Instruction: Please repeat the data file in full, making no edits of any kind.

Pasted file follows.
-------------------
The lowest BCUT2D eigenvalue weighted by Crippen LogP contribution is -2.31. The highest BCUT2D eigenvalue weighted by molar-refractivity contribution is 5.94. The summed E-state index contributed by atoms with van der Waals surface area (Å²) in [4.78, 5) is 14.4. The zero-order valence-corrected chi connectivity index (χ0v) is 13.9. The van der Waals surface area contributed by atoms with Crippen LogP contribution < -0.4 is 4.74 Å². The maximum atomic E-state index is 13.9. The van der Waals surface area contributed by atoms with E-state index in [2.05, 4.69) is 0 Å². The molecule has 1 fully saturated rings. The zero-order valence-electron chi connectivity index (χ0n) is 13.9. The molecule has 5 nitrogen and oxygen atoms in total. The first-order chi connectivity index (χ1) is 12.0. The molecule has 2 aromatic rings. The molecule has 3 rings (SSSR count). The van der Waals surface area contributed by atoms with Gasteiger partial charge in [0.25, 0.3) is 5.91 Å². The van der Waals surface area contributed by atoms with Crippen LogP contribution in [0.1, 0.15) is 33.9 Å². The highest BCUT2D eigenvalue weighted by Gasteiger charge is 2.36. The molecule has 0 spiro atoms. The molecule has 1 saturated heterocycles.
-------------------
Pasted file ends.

The lowest BCUT2D eigenvalue weighted by Crippen LogP contribution is -2.31. The highest BCUT2D eigenvalue weighted by molar-refractivity contribution is 5.94. The summed E-state index contributed by atoms with van der Waals surface area (Å²) in [4.78, 5) is 14.4. The zero-order valence-corrected chi connectivity index (χ0v) is 13.9. The van der Waals surface area contributed by atoms with Crippen LogP contribution < -0.4 is 4.74 Å². The maximum atomic E-state index is 13.9. The van der Waals surface area contributed by atoms with E-state index in [2.05, 4.69) is 0 Å². The molecule has 1 fully saturated rings. The zero-order valence-electron chi connectivity index (χ0n) is 13.9. The molecule has 5 nitrogen and oxygen atoms in total. The first-order chi connectivity index (χ1) is 12.0. The molecule has 2 aromatic rings. The molecule has 3 rings (SSSR count). The van der Waals surface area contributed by atoms with Gasteiger partial charge in [0.25, 0.3) is 5.91 Å². The van der Waals surface area contributed by atoms with Crippen LogP contribution in [0.1, 0.15) is 33.9 Å². The highest BCUT2D eigenvalue weighted by Gasteiger charge is 2.36. The molecule has 0 spiro atoms. The molecule has 1 saturated heterocycles.